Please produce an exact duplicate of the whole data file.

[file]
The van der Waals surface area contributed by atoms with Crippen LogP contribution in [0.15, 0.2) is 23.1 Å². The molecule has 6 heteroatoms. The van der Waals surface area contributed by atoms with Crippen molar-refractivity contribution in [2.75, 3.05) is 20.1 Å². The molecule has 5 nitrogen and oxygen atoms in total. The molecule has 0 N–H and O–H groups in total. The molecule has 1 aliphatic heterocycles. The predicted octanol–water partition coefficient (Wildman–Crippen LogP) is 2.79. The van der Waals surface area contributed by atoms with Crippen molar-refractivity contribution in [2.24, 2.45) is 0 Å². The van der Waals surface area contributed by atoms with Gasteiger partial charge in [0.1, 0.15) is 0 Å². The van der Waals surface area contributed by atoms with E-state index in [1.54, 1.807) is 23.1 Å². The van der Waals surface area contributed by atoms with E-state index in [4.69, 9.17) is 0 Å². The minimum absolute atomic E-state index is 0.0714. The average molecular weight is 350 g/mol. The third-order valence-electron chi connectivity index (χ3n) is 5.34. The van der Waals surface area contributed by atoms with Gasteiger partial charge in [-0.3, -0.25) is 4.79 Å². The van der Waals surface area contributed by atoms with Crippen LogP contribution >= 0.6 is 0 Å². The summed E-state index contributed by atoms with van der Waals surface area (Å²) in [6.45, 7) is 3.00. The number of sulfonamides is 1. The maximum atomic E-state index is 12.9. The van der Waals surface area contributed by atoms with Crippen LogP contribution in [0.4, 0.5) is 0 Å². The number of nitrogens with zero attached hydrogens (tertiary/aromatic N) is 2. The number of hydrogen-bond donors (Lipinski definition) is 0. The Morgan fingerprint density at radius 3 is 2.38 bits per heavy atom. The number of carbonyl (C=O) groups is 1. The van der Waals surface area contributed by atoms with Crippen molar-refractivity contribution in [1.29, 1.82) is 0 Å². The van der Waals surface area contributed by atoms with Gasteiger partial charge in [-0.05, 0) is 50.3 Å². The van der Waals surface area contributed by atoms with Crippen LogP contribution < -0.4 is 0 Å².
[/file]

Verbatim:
The van der Waals surface area contributed by atoms with Crippen LogP contribution in [0.15, 0.2) is 23.1 Å². The molecule has 6 heteroatoms. The van der Waals surface area contributed by atoms with Crippen molar-refractivity contribution in [2.75, 3.05) is 20.1 Å². The molecule has 5 nitrogen and oxygen atoms in total. The molecule has 0 N–H and O–H groups in total. The molecule has 1 aliphatic heterocycles. The predicted octanol–water partition coefficient (Wildman–Crippen LogP) is 2.79. The van der Waals surface area contributed by atoms with Crippen molar-refractivity contribution in [2.24, 2.45) is 0 Å². The van der Waals surface area contributed by atoms with Gasteiger partial charge in [0.1, 0.15) is 0 Å². The van der Waals surface area contributed by atoms with E-state index in [1.54, 1.807) is 23.1 Å². The van der Waals surface area contributed by atoms with E-state index in [4.69, 9.17) is 0 Å². The minimum absolute atomic E-state index is 0.0714. The average molecular weight is 350 g/mol. The third-order valence-electron chi connectivity index (χ3n) is 5.34. The van der Waals surface area contributed by atoms with Gasteiger partial charge in [-0.3, -0.25) is 4.79 Å². The van der Waals surface area contributed by atoms with Crippen LogP contribution >= 0.6 is 0 Å². The summed E-state index contributed by atoms with van der Waals surface area (Å²) in [6.45, 7) is 3.00. The number of sulfonamides is 1. The maximum atomic E-state index is 12.9. The van der Waals surface area contributed by atoms with Crippen LogP contribution in [0.4, 0.5) is 0 Å². The number of nitrogens with zero attached hydrogens (tertiary/aromatic N) is 2. The number of hydrogen-bond donors (Lipinski definition) is 0. The Morgan fingerprint density at radius 3 is 2.38 bits per heavy atom. The number of carbonyl (C=O) groups is 1. The van der Waals surface area contributed by atoms with Crippen molar-refractivity contribution in [1.29, 1.82) is 0 Å². The van der Waals surface area contributed by atoms with Gasteiger partial charge in [-0.05, 0) is 50.3 Å². The van der Waals surface area contributed by atoms with Crippen LogP contribution < -0.4 is 0 Å².